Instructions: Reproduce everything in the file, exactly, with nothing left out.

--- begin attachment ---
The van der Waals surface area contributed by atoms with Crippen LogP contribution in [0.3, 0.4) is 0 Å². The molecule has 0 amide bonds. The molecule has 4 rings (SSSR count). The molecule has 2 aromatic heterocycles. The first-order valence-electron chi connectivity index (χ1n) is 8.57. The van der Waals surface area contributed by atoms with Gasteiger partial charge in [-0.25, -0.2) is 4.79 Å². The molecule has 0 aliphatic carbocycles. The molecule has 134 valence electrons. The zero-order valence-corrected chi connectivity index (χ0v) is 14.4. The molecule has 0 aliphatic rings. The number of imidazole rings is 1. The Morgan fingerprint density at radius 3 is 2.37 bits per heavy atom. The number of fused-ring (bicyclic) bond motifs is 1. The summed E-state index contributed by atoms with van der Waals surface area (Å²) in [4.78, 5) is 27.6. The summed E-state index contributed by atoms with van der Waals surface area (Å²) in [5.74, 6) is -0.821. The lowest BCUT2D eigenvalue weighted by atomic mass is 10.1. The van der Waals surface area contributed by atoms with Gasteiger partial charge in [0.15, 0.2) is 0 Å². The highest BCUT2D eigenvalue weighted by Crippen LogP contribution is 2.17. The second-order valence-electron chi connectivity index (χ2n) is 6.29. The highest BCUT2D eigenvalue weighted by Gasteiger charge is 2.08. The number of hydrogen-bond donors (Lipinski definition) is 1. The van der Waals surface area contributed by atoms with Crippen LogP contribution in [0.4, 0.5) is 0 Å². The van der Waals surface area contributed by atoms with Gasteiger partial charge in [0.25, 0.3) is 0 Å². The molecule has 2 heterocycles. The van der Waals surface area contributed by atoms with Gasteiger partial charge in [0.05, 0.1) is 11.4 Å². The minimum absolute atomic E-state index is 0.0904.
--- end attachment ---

The van der Waals surface area contributed by atoms with Crippen LogP contribution in [0.3, 0.4) is 0 Å². The molecule has 0 amide bonds. The molecule has 4 rings (SSSR count). The molecule has 2 aromatic heterocycles. The first-order valence-electron chi connectivity index (χ1n) is 8.57. The van der Waals surface area contributed by atoms with Gasteiger partial charge in [-0.25, -0.2) is 4.79 Å². The molecule has 0 aliphatic carbocycles. The molecule has 134 valence electrons. The zero-order valence-corrected chi connectivity index (χ0v) is 14.4. The molecule has 0 aliphatic rings. The number of imidazole rings is 1. The Morgan fingerprint density at radius 3 is 2.37 bits per heavy atom. The number of fused-ring (bicyclic) bond motifs is 1. The summed E-state index contributed by atoms with van der Waals surface area (Å²) in [4.78, 5) is 27.6. The summed E-state index contributed by atoms with van der Waals surface area (Å²) in [5.74, 6) is -0.821. The lowest BCUT2D eigenvalue weighted by atomic mass is 10.1. The van der Waals surface area contributed by atoms with Gasteiger partial charge in [0.15, 0.2) is 0 Å². The highest BCUT2D eigenvalue weighted by Crippen LogP contribution is 2.17. The second-order valence-electron chi connectivity index (χ2n) is 6.29. The highest BCUT2D eigenvalue weighted by Gasteiger charge is 2.08. The number of hydrogen-bond donors (Lipinski definition) is 1. The van der Waals surface area contributed by atoms with Crippen LogP contribution in [0.4, 0.5) is 0 Å². The van der Waals surface area contributed by atoms with Gasteiger partial charge in [0.25, 0.3) is 0 Å². The molecule has 2 heterocycles. The van der Waals surface area contributed by atoms with Gasteiger partial charge in [0.05, 0.1) is 11.4 Å². The minimum absolute atomic E-state index is 0.0904.